The Republican National Committee is holding its annual winter meeting this week, where it's moving forward with long-discussed plans to compress the 2016 presidential primary calendar, crack down on an unruly debate schedule, and protect the first-in-the-nation status of the four traditional early states. Party leaders viewed last election's never-ending nominating process as akin to a dysfunctional reality TV show, where the spotlight shone brightest on the party's least-credible candidates and empowered their political critics.
But several GOP strategists fear that the party is more focused on rooting out anything that might have contributed to its 2012 defeat than on cultivating its field of 2016 prospects. The new crop of hopefuls is filled with reform-minded governors and tea-party leaders—but many of the most promising contenders aren't yet household names.
"Anytime you talk about limiting access and [debate] opportunities, it helps the front-runner. It really makes me nervous," said former Iowa Republican Party Political Director Craig Robinson, who is now editor in chief of the Iowa Republican website. "There's not much time to compete once you figure out who's real or not. You don't want to space it out so if you don't win Iowa or New Hampshire, you don't have a chance."
In 2012, the establishment-favored, biggest-budget candidate was Mitt Romney, whom party officials viewed as the most electable in a weak field. The lengthy nomination process allowed underfunded long shots to stall Romney's path to the nomination and forced him to tack to the right in the general election, hurting his electability.
But in 2016, the opposite could be true. With New Jersey Gov. Chris Christie looking less formidable in the wake of Bridgegate, there might not even be an establishment favorite this time around. The best-funded candidates with the most loyal followings could turn out to be grassroots favorites such as Sens. Rand Paul of Kentucky and Ted Cruz of Texas, who boast strong name identification, close ties to the base, and deep small-donor fundraising networks—but whose outspoken conservatism could hurt them in a general election. The party's more-electable candidates could wind up being those like Wisconsin's Scott Walker, a conservative Republican governor in a blue state who, at the moment, isn't very well-known nationally.
"I think that there is a tendency to always look at the last loss and make changes based on that. There is a tendency to not look at all presidential races over recent history but to look at the last one that burned you," said Rep. Tim Griffin, R-Ark., who served as Karl Rove's deputy in the Bush administration. "Sometimes that brings a good result, sometimes it doesn't."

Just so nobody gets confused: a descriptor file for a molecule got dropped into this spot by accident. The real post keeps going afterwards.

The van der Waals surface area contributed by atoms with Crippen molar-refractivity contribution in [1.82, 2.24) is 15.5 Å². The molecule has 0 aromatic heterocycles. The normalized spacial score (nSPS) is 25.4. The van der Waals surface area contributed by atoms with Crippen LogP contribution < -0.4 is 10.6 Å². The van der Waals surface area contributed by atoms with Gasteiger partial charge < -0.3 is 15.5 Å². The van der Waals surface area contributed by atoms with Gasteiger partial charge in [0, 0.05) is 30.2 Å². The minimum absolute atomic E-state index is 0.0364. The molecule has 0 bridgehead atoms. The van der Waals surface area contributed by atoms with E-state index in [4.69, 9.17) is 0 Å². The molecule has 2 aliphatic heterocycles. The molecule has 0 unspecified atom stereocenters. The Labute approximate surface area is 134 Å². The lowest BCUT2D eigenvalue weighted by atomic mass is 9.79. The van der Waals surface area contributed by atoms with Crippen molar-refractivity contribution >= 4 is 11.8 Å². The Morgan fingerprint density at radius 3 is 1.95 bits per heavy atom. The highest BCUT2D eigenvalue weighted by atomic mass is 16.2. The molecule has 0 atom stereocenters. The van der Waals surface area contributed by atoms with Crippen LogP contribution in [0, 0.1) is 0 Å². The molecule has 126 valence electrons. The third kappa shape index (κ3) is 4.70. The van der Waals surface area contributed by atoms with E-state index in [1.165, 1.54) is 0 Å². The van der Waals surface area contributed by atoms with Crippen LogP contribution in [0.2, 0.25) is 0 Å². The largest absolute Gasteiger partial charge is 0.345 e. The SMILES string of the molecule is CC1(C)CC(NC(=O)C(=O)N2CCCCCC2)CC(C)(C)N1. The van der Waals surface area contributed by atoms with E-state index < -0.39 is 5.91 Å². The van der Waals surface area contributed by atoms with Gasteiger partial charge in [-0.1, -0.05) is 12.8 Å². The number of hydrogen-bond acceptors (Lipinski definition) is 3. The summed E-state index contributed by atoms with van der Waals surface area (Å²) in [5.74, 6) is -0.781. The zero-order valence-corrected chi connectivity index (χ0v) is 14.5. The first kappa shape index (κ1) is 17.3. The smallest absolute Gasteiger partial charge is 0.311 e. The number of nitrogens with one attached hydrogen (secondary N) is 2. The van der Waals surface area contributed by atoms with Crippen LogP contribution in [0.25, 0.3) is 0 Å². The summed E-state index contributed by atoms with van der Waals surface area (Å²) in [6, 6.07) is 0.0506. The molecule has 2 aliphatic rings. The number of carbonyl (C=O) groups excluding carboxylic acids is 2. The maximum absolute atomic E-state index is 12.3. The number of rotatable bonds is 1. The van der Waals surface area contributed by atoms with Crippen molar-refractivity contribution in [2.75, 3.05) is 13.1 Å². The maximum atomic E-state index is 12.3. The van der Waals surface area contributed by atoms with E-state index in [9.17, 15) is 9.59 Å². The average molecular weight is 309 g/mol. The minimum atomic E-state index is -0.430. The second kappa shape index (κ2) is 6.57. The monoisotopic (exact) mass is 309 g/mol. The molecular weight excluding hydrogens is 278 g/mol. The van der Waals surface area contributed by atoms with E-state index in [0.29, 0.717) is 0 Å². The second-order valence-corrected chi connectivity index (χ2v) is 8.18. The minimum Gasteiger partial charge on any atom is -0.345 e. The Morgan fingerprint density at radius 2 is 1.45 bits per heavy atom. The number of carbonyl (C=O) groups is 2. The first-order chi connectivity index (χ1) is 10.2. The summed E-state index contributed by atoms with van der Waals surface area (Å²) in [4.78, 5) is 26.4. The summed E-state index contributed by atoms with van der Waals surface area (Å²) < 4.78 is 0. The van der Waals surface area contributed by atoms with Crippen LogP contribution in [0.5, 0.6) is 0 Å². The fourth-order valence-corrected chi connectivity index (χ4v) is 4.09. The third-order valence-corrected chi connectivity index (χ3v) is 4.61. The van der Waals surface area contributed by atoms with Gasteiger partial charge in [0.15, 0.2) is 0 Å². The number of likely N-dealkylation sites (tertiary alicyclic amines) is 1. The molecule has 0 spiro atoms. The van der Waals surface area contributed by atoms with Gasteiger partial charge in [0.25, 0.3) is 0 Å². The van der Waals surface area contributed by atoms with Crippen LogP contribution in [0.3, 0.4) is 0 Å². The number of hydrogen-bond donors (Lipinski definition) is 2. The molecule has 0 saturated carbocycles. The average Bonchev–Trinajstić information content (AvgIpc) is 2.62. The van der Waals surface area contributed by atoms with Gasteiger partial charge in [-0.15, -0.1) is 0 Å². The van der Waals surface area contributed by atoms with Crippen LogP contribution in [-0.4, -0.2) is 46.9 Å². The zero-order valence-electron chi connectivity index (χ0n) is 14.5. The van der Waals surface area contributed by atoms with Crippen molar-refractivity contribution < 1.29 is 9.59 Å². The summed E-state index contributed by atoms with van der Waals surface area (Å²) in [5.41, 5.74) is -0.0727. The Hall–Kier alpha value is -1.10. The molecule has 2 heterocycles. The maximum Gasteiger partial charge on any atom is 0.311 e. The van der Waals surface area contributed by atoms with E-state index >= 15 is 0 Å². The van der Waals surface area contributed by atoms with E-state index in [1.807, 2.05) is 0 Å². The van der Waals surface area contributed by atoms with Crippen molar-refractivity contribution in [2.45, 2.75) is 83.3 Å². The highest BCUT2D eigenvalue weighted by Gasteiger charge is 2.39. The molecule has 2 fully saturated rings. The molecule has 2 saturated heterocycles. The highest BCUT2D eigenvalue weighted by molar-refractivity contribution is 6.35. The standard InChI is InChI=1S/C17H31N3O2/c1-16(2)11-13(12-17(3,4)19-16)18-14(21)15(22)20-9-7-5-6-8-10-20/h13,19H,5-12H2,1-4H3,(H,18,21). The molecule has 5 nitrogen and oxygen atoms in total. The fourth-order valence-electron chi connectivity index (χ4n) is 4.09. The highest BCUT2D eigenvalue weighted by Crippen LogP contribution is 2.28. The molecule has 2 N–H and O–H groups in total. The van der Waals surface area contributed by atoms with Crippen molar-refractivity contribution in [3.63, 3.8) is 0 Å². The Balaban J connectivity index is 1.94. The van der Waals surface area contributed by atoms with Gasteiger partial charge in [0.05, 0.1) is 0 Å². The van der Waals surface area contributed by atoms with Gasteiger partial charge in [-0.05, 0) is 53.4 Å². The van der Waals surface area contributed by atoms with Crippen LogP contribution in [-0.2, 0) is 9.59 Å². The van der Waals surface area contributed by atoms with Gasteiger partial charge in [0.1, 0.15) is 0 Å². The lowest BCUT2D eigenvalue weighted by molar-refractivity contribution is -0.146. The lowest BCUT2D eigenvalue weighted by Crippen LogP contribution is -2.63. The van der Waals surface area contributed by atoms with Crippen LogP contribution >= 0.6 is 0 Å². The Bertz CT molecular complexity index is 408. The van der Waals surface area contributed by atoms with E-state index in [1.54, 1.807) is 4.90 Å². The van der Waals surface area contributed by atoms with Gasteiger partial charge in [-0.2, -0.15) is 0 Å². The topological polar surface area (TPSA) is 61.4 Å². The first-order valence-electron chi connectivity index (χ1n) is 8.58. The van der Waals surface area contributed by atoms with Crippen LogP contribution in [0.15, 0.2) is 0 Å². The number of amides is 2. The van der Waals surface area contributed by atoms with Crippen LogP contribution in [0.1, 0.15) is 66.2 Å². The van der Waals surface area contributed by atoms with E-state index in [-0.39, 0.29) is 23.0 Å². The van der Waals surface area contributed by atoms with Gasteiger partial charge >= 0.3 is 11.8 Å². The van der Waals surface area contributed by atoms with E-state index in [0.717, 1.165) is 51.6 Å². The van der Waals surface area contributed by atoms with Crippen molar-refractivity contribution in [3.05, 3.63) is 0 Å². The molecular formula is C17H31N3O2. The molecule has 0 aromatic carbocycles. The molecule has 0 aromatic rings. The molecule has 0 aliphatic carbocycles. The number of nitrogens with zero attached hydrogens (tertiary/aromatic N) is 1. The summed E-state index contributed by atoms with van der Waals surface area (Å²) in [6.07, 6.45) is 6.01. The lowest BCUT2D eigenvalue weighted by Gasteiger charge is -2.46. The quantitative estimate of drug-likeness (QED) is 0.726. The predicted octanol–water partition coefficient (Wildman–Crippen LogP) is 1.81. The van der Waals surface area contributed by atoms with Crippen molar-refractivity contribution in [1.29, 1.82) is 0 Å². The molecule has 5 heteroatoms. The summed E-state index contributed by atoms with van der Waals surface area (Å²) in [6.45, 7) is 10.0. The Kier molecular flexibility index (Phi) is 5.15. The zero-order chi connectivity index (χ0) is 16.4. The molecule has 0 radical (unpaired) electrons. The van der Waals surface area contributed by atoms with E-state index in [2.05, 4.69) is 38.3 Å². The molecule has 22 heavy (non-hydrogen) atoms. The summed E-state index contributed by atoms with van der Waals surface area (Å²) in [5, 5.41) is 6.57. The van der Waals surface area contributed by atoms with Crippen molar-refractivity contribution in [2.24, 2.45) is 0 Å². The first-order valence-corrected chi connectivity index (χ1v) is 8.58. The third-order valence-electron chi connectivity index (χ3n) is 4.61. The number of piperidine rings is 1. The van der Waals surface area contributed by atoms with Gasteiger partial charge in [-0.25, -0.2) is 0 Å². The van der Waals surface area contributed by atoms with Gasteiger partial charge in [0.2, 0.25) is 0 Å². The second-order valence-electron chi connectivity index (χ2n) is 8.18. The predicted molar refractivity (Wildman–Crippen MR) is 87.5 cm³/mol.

Party leaders view the calendar reforms as long overdue and aimed at protecting the prerogatives of the traditional early states without allowing the nomination process to drag on indefinitely. The party is expected to schedule its national convention as early as late June, which would mean states would need to submit their delegate slates 35 days earlier—by May. That would significantly shorten the nominating process, from the nearly six months of primaries and caucuses in 2012 to a three-month sprint in 2016.
The RNC would block off February for New Hampshire, Iowa, South Carolina, and Nevada, the four traditional early states. That would likely make March a long-distance scramble focused on big-market states such as Florida and Texas—a schedule that would favor the best funded and most organized of the remaining candidates. The new rules would harshly penalize states that violated them, stripping offenders of all but nine or two-thirds of their delegates—whichever was more punitive. States could not have winner-take-all contests if they held them before March 15.
"Getting a better calendar gets more people and more states involved," said RNC Communications Director Sean Spicer. "This system as proposed will get more of our grassroots supporters and activists engaged in the process." He added that many states that held late primaries were irrelevant to the process under the old calendar but would be more empowered under a compressed primary schedule.
The committee's other priority at the meetings is to figure out how to limit the number of debates and more tightly regulate how moderators are chosen. They're hoping to involve conservative media outlets and talk-show radio hosts in the process, and to prevent outspoken liberals like MSNBC's Chris Matthews from moderating. Spicer said the goal was to have enough debates for everyone to have a shot at getting his or her message out—estimating that eight to 14 would be an ideal range, down from the 20 held in the 2012 cycle.
"Mitt Romney debated Herman Cain more often than he debated Barack Obama. The national electorate is more interested in the debates between those who actually might be president than in the American Idol-esque debate-a-thon we endured in '12," said onetime New Hampshire Attorney General Tom Rath, a former Republican Party national committeeman.
But while most Republicans agree that the process got out of control in 2012, some worry that the party could take things too far in the other direction—limiting the amount of free media exposure the nationally televised debates can provide to compelling up-and-coming candidates.
"It's the law of unintended consequences. You don't want to showcase Michele Bachmann, Newt Gingrich, and Herman Cain," said one senior GOP operative. "You should want to showcase Scott Walker, Bobby Jindal, and Marco Rubio."
This article appears in the January 25, 2014 edition of National Journal Magazine as The GOP’s Primary Mission.